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six personalities and types of hackers online kids older white hat and black hat

The 6 Types of Hackers You May Come Across Online

 

These days it’s easy to look at the mountain of cyber crime news out there, and imagine a hoodie-wearing, tech-savvy loner in a dark corner of a room trying to get into a network for information. However, times have changed. It’s not just technology that changes or security measures that evolve. Hackers are also evolving.

In order to properly detect hacking attempts, it’s also important to understand who’s behind the attacks as well. Hackers come in all shapes, sizes, and intentions, so never judge a hacker by their cover as it might be a whole different facade then what you believe. We’ll give you our top six types of hackers you may come across online.

six personalities and types of hackers online kids older white hat and black hat

The White Hat Hacker

The least malicious of the bunch, the white hat hacker breaks into protected systems to either test the security of the system, or conduct vulnerability assessments for a client. Most of the time, they work for a security company which makes the security software or product and wants to find weaknesses in the software before releasing it for open or commercial usage. Most recently, white hat hacker Tavis Ormandy discovered the vulnerability for Cloudflare. Ormandy, employed at Google, found and reported the bug, termed Cloudbleed, which was affecting millions of sites worldwide.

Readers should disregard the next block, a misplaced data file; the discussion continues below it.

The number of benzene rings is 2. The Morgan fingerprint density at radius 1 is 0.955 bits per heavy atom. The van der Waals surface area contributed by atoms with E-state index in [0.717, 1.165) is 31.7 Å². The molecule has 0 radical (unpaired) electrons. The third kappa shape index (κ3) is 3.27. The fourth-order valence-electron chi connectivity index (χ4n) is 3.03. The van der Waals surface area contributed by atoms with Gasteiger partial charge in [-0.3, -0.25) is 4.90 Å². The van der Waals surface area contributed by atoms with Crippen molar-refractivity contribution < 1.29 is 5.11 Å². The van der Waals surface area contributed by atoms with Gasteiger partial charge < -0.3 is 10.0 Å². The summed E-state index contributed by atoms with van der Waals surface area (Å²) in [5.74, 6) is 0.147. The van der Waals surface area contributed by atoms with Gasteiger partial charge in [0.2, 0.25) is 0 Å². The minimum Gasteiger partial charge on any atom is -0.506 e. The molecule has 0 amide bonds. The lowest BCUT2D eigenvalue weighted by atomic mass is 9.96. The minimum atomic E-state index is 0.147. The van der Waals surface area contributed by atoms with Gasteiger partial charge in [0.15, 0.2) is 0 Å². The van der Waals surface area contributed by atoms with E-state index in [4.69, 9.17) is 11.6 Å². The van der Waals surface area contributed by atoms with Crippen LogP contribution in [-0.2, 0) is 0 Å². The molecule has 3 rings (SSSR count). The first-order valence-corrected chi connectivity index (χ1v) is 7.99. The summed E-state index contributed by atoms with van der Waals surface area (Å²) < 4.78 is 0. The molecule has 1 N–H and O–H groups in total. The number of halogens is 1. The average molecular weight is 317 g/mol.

While they may use methods similar to “mal-intentioned” hackers, white hat hackers do not use the data that they’ve found for ill will. Simply put, the white hacker does what he or she does for ethical reasons, and there are even classes and certifications available to become a white hat hacker.

The Black Hat Hacker

A black hat hacker is most likely what the general public thinks of when they hear the word “hacker.” The black hat hacker is the opposite of the white hacker, where their intentions are always for personal gain rather than for the good of society. Also known as “crackers,” they gain joy from cracking into systems and bypassing security. A black hat hacker usually intends to profit from breaking into systems or does so simply to satisfy a craving for mischief – they can be differentiated from hacktivists who have a political motive for their hacking.

The Grey Hat Hacker

You guessed it, the grey hat hacker is a mix of the white hat and black hat hackers. While the grey hat hacker might break some rules and violate laws, they usually don’t have the malicious intent that the black hat hacker has. The white hat hacker will always hack under supervision or prior consent, but the grey hat hacker will not go to the lengths to receive permission before breaking into systems.

When a grey hat hacker finds a vulnerability, instead of alerting the authorities or the company, they will most likely offer to repair it for a fee – utilizing it as an opportunity to make some financial gain. Grey hat hackers argue that they only violate the law to help others, but because of the nature of their breaking and entering – companies may choose to prosecute rather than appreciate the “help.”

The Hacktivist

A hacktivist uses the world of computing and networks for a political movement. Whether it’s related to free speech, freedom of information, or proving a conspiracy theory, hacktivists span many ideals and issues. Many hacktivists work towards a common goal without reporting to a boss or an organization.